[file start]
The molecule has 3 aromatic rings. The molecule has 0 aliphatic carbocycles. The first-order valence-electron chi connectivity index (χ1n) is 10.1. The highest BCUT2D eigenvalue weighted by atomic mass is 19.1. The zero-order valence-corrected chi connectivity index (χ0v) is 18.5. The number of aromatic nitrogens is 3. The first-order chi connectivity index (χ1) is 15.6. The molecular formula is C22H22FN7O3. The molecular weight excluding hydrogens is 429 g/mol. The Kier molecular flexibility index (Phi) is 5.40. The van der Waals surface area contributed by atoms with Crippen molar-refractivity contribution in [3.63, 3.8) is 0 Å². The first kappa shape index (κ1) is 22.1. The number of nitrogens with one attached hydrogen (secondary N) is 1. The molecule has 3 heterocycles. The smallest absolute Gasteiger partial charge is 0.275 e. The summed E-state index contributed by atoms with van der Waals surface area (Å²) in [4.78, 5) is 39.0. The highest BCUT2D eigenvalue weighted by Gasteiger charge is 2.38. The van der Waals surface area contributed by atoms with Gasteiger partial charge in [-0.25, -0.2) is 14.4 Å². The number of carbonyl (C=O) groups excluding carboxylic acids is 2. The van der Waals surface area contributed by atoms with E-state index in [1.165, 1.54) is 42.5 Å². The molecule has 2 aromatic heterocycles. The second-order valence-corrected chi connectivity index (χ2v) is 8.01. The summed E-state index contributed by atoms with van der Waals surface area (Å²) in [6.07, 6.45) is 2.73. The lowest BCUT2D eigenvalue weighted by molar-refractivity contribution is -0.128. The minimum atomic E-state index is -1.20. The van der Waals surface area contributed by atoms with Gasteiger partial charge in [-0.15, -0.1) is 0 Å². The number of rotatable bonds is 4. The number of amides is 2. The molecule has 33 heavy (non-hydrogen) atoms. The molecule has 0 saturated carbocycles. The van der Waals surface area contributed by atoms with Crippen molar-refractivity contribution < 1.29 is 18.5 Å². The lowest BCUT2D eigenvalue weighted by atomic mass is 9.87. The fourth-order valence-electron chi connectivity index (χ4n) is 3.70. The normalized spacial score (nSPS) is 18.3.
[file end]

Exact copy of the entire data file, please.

The molecule has 3 aromatic rings. The molecule has 0 aliphatic carbocycles. The first-order valence-electron chi connectivity index (χ1n) is 10.1. The highest BCUT2D eigenvalue weighted by atomic mass is 19.1. The zero-order valence-corrected chi connectivity index (χ0v) is 18.5. The number of aromatic nitrogens is 3. The first-order chi connectivity index (χ1) is 15.6. The molecular formula is C22H22FN7O3. The molecular weight excluding hydrogens is 429 g/mol. The Kier molecular flexibility index (Phi) is 5.40. The van der Waals surface area contributed by atoms with Crippen molar-refractivity contribution in [3.63, 3.8) is 0 Å². The first kappa shape index (κ1) is 22.1. The number of nitrogens with one attached hydrogen (secondary N) is 1. The molecule has 3 heterocycles. The smallest absolute Gasteiger partial charge is 0.275 e. The summed E-state index contributed by atoms with van der Waals surface area (Å²) in [4.78, 5) is 39.0. The highest BCUT2D eigenvalue weighted by Gasteiger charge is 2.38. The van der Waals surface area contributed by atoms with Gasteiger partial charge in [-0.25, -0.2) is 14.4 Å². The number of carbonyl (C=O) groups excluding carboxylic acids is 2. The van der Waals surface area contributed by atoms with E-state index in [1.165, 1.54) is 42.5 Å². The molecule has 2 aromatic heterocycles. The second-order valence-corrected chi connectivity index (χ2v) is 8.01. The summed E-state index contributed by atoms with van der Waals surface area (Å²) in [6.07, 6.45) is 2.73. The lowest BCUT2D eigenvalue weighted by molar-refractivity contribution is -0.128. The minimum atomic E-state index is -1.20. The van der Waals surface area contributed by atoms with Gasteiger partial charge in [-0.15, -0.1) is 0 Å². The number of rotatable bonds is 4. The number of amides is 2. The molecule has 33 heavy (non-hydrogen) atoms. The molecule has 0 saturated carbocycles. The van der Waals surface area contributed by atoms with Crippen molar-refractivity contribution < 1.29 is 18.5 Å². The lowest BCUT2D eigenvalue weighted by atomic mass is 9.87. The fourth-order valence-electron chi connectivity index (χ4n) is 3.70. The normalized spacial score (nSPS) is 18.3.